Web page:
European vs. Brazilian Portuguese:
A Small Differentiating Glossary
by Bruno Oliveira Maroneze
There are many words and expressions
which differ in meaning and usage in both sides of the Atlantic. Many of
them are popular, colloquial and obscene words (which can cause serious
misunderstandings!). But in both countries there are various regional peculiarities,
and it is not rare for a word to be used both in Brazil and in some particular
regions of Portugal (and vice-versa). So, in this small glossary, you may
find words which are used, for example, in Portugal, and also dialectally
absolutamente: EP: “absolutely”.
BP: “absolutely not”.
bizarro: EP: “smart”, “elegant”,
or “kind”. BP: “weird”, “bizarre”.
cacete: EP: a kind of bread (French
stick). BP: obscene word, meaning “penis”.
fa(c)to: a phonetic-phonological
problem. In BP, the group [ct] was reduced to [t]. So, the word which in
EP is pronounced ['faktu], in Brazil is pronounced ['fatu]. In EP, facto
means “event”, and fato means “costume”, “suit”. In BP, fato
(<= facto) means only “event”; for “costume” or “suit” the word
freguesia: EP: an administrative
division of the towns. BP: “clientele”, “customers”.
fresco and frio: two words
that refer to low temperatures. In general, frio means “cold”, and
frio is colder than fresco. But in EP, when
one asks for
água fresca, he wants “cold water”.
lousa: EP: “gravestone”. BP:
mama and peito: these
words refer to the breasts. Peito may also refer to the chest (also
for men). In BP, mama is a technical term (cáncer de mama:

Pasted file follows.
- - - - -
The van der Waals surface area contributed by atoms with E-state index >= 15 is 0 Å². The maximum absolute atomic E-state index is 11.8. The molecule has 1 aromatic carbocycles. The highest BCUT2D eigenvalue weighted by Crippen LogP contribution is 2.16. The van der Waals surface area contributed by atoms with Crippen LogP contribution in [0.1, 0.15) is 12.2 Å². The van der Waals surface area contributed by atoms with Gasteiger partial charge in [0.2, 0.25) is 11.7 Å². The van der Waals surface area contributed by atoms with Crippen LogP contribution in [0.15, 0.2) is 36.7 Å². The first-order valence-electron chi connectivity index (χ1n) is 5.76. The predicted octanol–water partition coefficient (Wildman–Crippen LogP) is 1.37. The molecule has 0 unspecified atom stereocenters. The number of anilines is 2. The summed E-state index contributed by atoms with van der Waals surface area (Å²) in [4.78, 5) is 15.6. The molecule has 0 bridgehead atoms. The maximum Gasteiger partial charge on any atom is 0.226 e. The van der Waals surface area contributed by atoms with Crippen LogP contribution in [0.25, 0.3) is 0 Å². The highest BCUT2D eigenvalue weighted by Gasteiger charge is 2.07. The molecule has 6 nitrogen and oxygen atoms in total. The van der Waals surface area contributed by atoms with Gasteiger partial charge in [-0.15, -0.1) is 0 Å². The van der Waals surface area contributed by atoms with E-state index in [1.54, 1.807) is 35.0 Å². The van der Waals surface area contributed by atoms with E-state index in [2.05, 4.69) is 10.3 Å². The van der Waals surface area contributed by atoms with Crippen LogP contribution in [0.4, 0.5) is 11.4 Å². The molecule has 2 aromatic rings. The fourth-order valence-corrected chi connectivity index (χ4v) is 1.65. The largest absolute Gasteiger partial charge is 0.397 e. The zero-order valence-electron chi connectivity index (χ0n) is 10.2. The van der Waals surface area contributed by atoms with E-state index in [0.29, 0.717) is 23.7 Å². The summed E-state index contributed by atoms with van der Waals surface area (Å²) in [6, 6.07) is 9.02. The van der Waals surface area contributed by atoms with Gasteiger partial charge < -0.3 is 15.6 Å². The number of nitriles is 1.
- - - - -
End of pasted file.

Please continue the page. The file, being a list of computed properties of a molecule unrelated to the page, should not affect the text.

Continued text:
breast cancer); peito is an obscene word (que peitos grandes!:
what huge tits!). In EP, mama is used in this obscene sense (que
grandes mamas!: what huge tits!)
moça and rapariga:
in BP, moça is used to refer to young ladies (aquela moça:
that young lady); in EP, the word is considered rude (because it was used
to refer to servants); instead, the words senhorita (little lady),
(girl) or rapariga may be used. Rapariga means “young lady”
in EP, but in BP, means “concubine” (in an offensive sense) or even “prostitute”.
puto: EP: “boy”. BP: “male homosexual”
(in BP, puto is considered the masculine form of puta “prostitute”);
also used to offend a man (aquele puto!: that son of a b****!);
may also mean “money” in negative emphatic sentences like não
tenho um puto!: “I don’t have any money!)
seis and meia: seis
is the common word for “six”;
meia (litterally “half”) is used only
in BP, particularly when saying phone numbers (meia comes from the
expression meia dúzia, “half dozen”).
talho: EP: “butcher’s shop”.
tamanduá and papa-formigas:
this example illustrates the utilisation of indian names in BP. These two
words refer to the mammal known in English as “ant-eater”. Tamanduá
comes from Tupi, and is used only in BP; in EP, the animal is called papa-formigas
(literally, “ant-eater”, “the one who eats ants”).
trem and comboio: in BP,
means “train”, and
comboio means “a group of transport vehicles”,
“a convoy” (um comboio de ônibus:
a group of buses). In EP, trem is not used; instead, they use comboio
© 2001 Written for Orbis
Latinus by Bruno
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